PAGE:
Yapping filled the air, and three black dogs sprinted from the center of the caravan to greet them. They were each sleek as arrows—undoubtedly from the Crown Prince’s kennels. She knelt on one knee, her bound wounds protesting as she cupped their heads and stroked their smooth hair. They licked her fingers and face, their tails slashing the ground like whips.
A pair of ebony boots stopped before her, and the dogs immediately calmed and sat. Celaena lifted her gaze to find the sapphire eyes of the Crown Prince of Adarlan studying her face. He smiled slightly. “How unusual for them to notice you,” he said, scratching one of the dogs behind the ears. “Did you give them food?”
She shook her head as the captain stepped behind her, so close that his knees grazed the folds of her forest-green velvet cape. It would take all of two movements to disarm him.
“Are you fond of dogs?” asked the prince. She nodded. Why was it already so hot? “Am I going to be blessed with the pleasure of hearing your voice, or have you resolved to be silent for the duration of our journey?”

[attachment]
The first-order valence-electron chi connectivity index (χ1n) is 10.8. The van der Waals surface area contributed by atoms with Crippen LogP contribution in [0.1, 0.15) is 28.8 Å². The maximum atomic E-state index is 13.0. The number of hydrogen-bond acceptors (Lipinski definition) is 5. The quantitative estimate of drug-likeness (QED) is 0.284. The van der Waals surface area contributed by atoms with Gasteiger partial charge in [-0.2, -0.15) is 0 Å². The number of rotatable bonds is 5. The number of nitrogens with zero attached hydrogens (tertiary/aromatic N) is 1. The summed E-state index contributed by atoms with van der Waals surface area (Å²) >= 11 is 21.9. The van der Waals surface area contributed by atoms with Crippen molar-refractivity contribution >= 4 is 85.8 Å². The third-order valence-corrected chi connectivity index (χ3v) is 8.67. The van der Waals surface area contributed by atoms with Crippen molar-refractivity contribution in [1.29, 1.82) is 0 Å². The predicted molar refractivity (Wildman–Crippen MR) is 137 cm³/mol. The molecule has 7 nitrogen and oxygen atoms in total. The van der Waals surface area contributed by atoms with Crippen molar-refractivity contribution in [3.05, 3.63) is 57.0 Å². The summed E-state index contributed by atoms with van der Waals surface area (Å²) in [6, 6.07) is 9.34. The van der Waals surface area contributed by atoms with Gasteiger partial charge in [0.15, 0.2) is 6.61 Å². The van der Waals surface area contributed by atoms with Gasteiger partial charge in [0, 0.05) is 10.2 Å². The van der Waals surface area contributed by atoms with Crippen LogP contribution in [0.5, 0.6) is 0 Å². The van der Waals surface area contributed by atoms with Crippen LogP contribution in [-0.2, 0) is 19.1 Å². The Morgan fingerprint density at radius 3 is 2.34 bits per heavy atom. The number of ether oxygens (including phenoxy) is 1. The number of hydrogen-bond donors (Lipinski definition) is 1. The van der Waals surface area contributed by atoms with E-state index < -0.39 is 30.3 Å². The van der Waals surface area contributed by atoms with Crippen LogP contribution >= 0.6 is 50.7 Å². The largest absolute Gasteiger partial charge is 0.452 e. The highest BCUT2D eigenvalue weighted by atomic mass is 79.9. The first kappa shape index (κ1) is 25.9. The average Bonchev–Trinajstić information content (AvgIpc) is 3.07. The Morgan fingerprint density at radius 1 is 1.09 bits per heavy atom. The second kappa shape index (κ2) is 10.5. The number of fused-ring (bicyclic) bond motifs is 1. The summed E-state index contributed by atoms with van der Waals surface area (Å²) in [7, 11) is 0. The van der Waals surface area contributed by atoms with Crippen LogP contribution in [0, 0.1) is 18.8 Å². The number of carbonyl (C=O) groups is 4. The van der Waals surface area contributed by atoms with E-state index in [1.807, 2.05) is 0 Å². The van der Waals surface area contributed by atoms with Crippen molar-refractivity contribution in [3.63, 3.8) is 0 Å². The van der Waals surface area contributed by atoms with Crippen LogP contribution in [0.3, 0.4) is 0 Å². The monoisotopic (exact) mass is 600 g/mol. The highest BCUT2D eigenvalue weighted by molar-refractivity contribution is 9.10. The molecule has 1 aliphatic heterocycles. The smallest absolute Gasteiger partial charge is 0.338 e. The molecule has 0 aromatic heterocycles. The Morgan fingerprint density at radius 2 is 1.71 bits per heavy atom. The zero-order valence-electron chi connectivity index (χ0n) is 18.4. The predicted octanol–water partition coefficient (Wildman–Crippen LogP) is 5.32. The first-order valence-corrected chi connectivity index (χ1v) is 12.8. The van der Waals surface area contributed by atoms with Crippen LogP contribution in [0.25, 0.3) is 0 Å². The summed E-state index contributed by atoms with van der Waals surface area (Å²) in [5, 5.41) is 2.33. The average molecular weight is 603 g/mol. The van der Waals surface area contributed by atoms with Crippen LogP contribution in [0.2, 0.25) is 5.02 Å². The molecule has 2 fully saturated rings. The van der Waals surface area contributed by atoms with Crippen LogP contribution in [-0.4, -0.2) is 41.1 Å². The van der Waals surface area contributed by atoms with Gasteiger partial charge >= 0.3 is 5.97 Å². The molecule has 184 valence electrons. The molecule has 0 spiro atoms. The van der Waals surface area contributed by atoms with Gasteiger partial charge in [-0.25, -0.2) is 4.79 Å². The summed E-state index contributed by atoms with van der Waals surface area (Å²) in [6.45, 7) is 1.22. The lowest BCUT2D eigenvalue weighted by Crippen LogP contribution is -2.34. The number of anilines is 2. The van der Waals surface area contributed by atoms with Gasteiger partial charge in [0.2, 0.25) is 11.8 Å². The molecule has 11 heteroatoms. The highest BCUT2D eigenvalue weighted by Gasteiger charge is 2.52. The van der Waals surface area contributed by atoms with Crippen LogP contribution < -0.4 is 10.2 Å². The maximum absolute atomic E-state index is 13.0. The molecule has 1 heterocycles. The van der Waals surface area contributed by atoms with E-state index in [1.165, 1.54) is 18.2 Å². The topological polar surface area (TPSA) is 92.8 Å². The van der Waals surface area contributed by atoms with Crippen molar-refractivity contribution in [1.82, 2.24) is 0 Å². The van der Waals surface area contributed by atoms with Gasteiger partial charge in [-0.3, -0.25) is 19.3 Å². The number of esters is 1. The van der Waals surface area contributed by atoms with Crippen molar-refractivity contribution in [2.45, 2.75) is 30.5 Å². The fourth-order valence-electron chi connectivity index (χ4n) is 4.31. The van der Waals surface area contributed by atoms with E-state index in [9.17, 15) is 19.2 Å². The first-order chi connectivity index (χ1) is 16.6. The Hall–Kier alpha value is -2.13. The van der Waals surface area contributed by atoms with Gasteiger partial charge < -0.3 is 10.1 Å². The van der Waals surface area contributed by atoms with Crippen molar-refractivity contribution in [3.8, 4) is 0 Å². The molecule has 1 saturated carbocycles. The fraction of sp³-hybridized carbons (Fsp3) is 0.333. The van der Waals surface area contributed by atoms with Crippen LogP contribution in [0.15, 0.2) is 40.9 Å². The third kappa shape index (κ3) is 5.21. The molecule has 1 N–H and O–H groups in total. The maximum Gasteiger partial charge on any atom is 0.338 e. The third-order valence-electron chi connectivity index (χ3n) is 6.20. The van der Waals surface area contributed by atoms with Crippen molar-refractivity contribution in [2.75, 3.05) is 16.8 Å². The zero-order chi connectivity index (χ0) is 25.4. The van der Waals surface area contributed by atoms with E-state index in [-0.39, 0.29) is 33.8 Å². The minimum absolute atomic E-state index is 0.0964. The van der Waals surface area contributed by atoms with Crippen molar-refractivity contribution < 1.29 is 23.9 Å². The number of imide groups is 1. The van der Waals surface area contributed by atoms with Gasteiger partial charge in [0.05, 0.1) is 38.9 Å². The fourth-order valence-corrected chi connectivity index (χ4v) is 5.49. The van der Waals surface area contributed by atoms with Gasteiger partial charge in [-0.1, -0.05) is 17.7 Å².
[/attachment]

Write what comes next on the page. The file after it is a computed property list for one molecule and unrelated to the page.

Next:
“I’m afraid your questions didn’t merit a verbal response.”
Dorian bowed low. “Then I apologize, my lady! How terrible it must be to condescend to answer! Next time, I’ll try to think of something more stimulating to say.” With that, he turned on his heel and strode away, his dogs trailing after him.
She scowled as she stood. Her frown deepened when she discovered the Captain of the Guard smirking as they walked into the fray of the readying company. However, the unbearable urge to splatter someone across a wall lessened when they brought her a piebald mare to ride.
She mounted. The sky came closer, and it stretched forever above her, away and away to distant lands she’d never heard of. Celaena gripped the saddle horn. She was truly leaving Endovier. All those hopeless months, those freezing nights . . . gone now. She breathed in deeply. She knew—she just knew—that if she tried hard enough, she could fly from her saddle. That is, until she felt iron clamp around her arms.
It was Chaol, fastening her bandaged wrists into shackles. A long chain led to his horse, where it disappeared beneath the saddlebags. He mounted his black stallion, and she considered leaping from her horse and using the chain to hang him from the nearest tree.